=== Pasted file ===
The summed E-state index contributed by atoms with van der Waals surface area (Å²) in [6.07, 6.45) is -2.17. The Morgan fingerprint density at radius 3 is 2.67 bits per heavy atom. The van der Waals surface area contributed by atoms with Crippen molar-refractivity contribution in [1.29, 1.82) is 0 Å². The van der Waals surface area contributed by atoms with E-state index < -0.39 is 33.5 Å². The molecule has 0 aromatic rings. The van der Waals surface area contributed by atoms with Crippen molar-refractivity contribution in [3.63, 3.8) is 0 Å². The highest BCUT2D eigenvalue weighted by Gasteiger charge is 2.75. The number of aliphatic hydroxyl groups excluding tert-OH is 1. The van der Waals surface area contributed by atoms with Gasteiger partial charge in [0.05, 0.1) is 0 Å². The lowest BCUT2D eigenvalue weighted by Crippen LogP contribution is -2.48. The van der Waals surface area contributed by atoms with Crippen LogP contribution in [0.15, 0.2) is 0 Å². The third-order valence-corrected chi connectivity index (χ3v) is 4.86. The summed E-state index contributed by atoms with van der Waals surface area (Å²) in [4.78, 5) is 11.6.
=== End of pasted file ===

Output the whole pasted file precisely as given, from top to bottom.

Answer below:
The summed E-state index contributed by atoms with van der Waals surface area (Å²) in [6.07, 6.45) is -2.17. The Morgan fingerprint density at radius 3 is 2.67 bits per heavy atom. The van der Waals surface area contributed by atoms with Crippen molar-refractivity contribution in [1.29, 1.82) is 0 Å². The van der Waals surface area contributed by atoms with E-state index < -0.39 is 33.5 Å². The molecule has 0 aromatic rings. The van der Waals surface area contributed by atoms with Crippen molar-refractivity contribution in [3.63, 3.8) is 0 Å². The highest BCUT2D eigenvalue weighted by Gasteiger charge is 2.75. The number of aliphatic hydroxyl groups excluding tert-OH is 1. The van der Waals surface area contributed by atoms with Gasteiger partial charge in [0.05, 0.1) is 0 Å². The lowest BCUT2D eigenvalue weighted by Crippen LogP contribution is -2.48. The van der Waals surface area contributed by atoms with Crippen LogP contribution in [0.15, 0.2) is 0 Å². The third-order valence-corrected chi connectivity index (χ3v) is 4.86. The summed E-state index contributed by atoms with van der Waals surface area (Å²) in [4.78, 5) is 11.6.